The Whole View, Season 3, Episode 79: Somatic Practices, Connectedness of Emotional and Physical Pain w/ María-Victoria Albina

Welcome Functional Medicine Nurse Practitioner and host of the Feminist Wellness podcast María-Victoria Albina to The Whole View! Stacy and Victoria discuss understanding somatic practices as the connection between mind and body, staying present to our felt experiences, and how to show the nervous system that safety is possible.

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Key Takeaways 


  • María-Victoria Albina is a Latina Functional Medicine Nurse Practitioner, a nervous system expert trained in sensory motor psychotherapy, and the host of Feminist Wellness.
  • The Feminist Wellness podcast offers empowering holistic medicine, psychology and life coaching advice for smart women who believe they can live powerful, fulfilling lives with more self-worth, self-love, and true self-care.
  • Immigrating from Argentina during a war during childhood led to a passion for understanding the nervous system and healing through somatic practices.

Somatic Practices

  • “Somatic Practices are the use of focused attention in cognitive and physiological processes to assess the pathological behavioral changes. This indicates mind-body interactions and also reinforces the importance of neurobiological investigations, highlighting their significant role in identifying PTSD as an organic disorder, in addition to psychopathological alterations”. [source]
  • Physically we pull away from moments that might lead us to have feelings, or we collapse within our nervous system. We get activated when there’s big feelings or we freeze or shut down. And so either nervous system reaction keeps us from showing up to live life the way we want to. So this can lead to more belly aches, more joint pain, more indigestion, more headaches, more food sensitivities, more depression, more anxiety, on and on. Secondary to the unhealed wounds in our psyche and their direct impact on our physiology via the vagus nerve.
  • “In a safe environment, mammals normally adapt using the social engagement system; however, depending on the degree of risk exposure in the environment, activation of the sympathetic nervous system triggers the fight-or-flight response, and the dorsal vagal system initiates the immobilization shutdown response. The involuntary neural process through which the nervous system evaluates risk is referred to as neuroception. Furthermore, the polyvagal theory explains the pathophysiology of trauma and various physical symptoms associated with ventral vagal complex dysfunction. Moreover, this may potentially be useful as a fundamental theory in psychotherapy, in which the quality of social interaction is critical”. [source]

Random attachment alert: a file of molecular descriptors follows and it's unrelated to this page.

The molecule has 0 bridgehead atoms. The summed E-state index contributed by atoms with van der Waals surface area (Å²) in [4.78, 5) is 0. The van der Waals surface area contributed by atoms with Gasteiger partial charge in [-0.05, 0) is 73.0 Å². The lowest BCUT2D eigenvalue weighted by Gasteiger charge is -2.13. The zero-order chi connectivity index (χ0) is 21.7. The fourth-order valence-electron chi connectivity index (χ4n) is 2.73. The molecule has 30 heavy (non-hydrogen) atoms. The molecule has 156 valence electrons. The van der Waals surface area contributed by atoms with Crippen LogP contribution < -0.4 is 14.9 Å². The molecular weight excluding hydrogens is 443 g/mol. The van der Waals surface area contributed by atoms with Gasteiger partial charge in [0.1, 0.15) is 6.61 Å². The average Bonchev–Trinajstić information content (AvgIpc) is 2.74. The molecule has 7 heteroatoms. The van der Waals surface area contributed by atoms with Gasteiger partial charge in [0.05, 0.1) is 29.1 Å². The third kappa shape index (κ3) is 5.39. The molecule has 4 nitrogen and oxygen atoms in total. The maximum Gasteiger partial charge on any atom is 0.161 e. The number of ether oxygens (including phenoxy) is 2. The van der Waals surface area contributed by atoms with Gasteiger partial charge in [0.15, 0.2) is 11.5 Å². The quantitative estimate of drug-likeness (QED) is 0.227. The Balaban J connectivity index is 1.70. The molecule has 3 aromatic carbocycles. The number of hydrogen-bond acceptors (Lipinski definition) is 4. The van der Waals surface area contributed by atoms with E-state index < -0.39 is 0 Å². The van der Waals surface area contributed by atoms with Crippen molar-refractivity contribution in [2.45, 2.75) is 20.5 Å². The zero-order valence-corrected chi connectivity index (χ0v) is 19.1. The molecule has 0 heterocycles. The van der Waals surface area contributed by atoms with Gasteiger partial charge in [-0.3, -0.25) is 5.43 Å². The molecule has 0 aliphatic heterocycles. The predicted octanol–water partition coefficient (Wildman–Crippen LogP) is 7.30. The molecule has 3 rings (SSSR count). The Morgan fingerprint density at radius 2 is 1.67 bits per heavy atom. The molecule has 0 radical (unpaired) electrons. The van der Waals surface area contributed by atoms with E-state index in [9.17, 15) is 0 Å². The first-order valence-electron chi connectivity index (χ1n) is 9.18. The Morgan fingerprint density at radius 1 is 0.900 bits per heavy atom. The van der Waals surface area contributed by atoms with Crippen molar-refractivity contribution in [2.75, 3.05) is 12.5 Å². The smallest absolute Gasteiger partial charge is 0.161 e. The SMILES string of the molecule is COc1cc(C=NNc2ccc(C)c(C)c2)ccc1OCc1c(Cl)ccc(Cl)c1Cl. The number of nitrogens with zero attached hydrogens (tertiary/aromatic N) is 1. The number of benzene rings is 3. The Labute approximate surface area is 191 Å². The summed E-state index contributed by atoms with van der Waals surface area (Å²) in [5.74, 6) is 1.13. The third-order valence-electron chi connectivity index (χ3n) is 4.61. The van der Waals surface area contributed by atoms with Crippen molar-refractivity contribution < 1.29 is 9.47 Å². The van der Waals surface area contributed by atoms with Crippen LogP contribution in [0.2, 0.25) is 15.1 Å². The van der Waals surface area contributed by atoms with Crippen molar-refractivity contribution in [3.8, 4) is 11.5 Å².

• Our medial frontal cortex has the amygdala “brake” and is looking for any indication to throw that brake. So when we go really slow, we can bear witness to our pain and the impact in our nervous system.

Next Steps in Somatic Practices

  • Somatic practice is less interested in meaning-making and more in felt experience. Because that’s what changes the experience in our nervous system is staying present to self-experience and not dying. So start to slowy, gently raise awareness of your internal physiologic state, as feeling all the feelings right away can be a little too activated.
  • Often times we are living unintentionally because of habit. So, for example, in the morning, ask yourself, do you want coffee? Do you want tea? Do you even know? Find what feeling wanting feels like. Examine what a “yes” feels like.
  • So try to find the felt sensation of an emotion. Does it have a color? Texture? Temperature? Does it have a weight? A pattern? Does it have a smell? Is it radiating? Is it still?  Because when we go to that embodied level of those emotions, we are grounding ourselves in our felt experience.
  • And then try to stay with the feeling, second by second. Can you stay with this a little bit longer? Because what supports our growth is to stay with the sensation and not the thought about the sensation.
  • Orienting the nervous system is can be a tool you can do any time or place when you’re getting activated.

Studies, References & Products


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Note: Stacy and her guests are not medical professionals. This podcast is for general educational purposes and NOT intended to diagnose, advise, or treat any physical or mental illness. We always recommend you consult a licensed service provider.

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